Lamar Smith: Blackout a Publicity Stunt, SOPA Markup Will Continue
Some of the web's largest companies have completely or partially blocked access to their services today in protest of two recent piracy bills being considered by Congress (for a complete, up to date list of sites, check out the Technorati article on the SOPA protest). Despite one of the largest coordinated online protests in history, Lamar Smith (R TX), one of the chief sponsors of the bill and head of the House Judiciary Committee, says markup hearings will continue next month.
The web was buzzing with the news that both President Obama and House Majority Leader Eric Cantor had said they would not support the bill in it's current form, causing some to call SOPA dead. But the Wall Street Journal is reporting that Lamar Smith plans to move forward, and that the bill has already accommodated the major concessions called for by those opposing the bill, such as removing the DNS blocking component of the bill.
The MPAA has come out with a similar statement, calling the blackout a gimmick:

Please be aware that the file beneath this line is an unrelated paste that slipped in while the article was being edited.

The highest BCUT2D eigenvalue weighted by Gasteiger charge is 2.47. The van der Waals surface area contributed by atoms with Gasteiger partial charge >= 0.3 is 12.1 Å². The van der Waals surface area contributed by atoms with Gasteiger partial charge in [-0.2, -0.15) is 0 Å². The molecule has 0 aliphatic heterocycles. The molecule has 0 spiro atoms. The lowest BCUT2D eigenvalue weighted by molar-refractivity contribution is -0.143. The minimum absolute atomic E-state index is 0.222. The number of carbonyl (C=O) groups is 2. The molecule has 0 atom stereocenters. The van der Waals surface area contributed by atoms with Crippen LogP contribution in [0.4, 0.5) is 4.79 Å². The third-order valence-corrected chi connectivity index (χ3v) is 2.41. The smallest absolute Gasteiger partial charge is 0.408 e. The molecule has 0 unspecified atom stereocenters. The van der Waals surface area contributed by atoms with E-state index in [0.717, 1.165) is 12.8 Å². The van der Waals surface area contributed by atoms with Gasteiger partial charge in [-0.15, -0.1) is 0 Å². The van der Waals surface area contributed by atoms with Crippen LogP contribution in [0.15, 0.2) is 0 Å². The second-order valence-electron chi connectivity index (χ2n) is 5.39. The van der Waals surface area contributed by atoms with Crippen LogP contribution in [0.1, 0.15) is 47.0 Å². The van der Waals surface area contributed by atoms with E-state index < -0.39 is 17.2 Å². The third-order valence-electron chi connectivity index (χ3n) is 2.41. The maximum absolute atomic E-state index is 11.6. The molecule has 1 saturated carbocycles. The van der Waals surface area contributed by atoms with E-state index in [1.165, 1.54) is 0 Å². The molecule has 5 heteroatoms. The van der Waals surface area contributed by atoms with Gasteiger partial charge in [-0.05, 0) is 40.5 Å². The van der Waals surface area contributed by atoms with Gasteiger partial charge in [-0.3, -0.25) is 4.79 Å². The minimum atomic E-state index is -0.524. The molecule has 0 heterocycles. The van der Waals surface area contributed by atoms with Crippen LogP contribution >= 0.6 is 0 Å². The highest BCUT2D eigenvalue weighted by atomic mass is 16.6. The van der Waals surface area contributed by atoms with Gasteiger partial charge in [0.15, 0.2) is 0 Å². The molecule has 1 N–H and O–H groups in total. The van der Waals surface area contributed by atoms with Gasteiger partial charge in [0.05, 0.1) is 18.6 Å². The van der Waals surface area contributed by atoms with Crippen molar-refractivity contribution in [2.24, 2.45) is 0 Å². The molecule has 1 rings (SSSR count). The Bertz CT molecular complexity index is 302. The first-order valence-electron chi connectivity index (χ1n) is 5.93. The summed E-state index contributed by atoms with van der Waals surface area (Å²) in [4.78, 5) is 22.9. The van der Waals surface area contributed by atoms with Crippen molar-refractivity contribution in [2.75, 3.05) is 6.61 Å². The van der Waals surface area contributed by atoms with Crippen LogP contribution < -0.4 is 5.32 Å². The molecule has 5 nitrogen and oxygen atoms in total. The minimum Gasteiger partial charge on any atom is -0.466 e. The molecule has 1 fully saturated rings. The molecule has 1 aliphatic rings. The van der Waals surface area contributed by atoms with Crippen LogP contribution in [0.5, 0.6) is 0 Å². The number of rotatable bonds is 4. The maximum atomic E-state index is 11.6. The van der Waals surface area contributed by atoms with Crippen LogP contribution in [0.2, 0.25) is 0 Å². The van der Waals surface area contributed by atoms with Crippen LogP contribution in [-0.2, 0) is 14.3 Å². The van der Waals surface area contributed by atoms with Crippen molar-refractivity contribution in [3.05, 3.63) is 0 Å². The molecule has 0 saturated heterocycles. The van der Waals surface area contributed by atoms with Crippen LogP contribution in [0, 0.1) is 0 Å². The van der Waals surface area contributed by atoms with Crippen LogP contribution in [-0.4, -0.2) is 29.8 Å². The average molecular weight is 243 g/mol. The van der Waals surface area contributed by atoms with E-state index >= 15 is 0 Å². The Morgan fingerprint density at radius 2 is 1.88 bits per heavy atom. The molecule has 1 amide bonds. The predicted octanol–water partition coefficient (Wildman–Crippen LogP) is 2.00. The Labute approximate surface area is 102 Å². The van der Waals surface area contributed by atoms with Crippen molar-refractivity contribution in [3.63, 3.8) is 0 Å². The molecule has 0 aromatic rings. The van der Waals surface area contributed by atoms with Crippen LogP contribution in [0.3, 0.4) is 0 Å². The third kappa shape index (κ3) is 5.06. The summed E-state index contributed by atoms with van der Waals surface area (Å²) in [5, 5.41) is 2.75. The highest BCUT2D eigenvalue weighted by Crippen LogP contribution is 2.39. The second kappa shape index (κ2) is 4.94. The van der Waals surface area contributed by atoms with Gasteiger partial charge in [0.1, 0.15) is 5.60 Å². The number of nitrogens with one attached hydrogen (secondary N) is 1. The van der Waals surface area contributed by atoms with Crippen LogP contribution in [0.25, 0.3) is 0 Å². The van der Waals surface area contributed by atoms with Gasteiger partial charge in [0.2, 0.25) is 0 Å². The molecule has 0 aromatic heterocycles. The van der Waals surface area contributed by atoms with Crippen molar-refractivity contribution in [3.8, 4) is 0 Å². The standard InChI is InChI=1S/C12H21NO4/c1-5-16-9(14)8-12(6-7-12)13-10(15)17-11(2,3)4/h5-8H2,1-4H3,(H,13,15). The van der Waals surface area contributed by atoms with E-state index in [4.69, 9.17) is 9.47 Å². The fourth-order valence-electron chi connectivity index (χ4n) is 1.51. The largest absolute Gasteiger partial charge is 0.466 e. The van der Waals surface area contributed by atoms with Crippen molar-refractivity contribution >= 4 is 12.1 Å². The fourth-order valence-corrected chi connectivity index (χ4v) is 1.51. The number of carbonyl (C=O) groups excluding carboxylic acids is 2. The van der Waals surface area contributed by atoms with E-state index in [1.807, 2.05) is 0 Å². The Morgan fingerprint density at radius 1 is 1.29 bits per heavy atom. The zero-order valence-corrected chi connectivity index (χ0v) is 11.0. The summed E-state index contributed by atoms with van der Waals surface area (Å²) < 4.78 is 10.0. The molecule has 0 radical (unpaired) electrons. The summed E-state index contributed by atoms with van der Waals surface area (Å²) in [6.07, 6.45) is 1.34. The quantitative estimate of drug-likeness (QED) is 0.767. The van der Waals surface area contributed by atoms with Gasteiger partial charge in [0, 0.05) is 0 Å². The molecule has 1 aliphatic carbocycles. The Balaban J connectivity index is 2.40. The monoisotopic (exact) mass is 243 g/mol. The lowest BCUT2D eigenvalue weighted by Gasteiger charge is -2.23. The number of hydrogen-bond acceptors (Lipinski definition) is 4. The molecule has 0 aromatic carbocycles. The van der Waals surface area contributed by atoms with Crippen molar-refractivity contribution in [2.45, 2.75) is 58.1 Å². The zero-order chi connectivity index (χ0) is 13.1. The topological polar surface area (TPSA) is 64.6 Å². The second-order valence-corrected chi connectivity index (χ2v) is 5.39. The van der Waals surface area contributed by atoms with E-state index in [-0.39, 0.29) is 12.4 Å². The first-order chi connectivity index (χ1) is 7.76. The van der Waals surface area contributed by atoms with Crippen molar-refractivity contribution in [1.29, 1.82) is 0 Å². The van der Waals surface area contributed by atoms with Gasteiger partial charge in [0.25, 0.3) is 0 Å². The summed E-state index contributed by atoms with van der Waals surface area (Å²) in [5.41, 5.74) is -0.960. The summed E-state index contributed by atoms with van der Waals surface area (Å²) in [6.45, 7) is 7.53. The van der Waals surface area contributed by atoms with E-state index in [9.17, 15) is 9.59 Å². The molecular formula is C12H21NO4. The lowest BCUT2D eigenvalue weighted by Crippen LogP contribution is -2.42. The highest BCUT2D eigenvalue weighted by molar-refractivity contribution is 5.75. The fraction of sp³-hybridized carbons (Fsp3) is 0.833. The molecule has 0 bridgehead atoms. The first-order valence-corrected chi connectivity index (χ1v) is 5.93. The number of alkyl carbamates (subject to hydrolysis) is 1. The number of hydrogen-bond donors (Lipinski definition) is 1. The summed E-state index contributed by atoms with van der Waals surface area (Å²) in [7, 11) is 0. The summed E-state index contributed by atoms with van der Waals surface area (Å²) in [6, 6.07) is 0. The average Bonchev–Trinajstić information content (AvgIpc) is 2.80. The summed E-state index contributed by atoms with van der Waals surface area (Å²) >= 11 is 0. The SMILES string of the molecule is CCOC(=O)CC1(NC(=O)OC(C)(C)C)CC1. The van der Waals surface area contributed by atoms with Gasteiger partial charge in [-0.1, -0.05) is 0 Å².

It is an irresponsible response and a disservice to people who rely on them for information use their services. It is also an abuse of power given the freedoms these companies enjoy in the marketplace today. It’s a dangerous and troubling development when the platforms that serve as gateways to information intentionally skew the facts to incite their users in order to further their corporate interests.
The calls for the death of SOPA are certainly premature, but time will tell whether there will be a next markup session, and how Congress will resolve the differences between SOPA, PIPA, and OPEN, the three piracy bills being considered.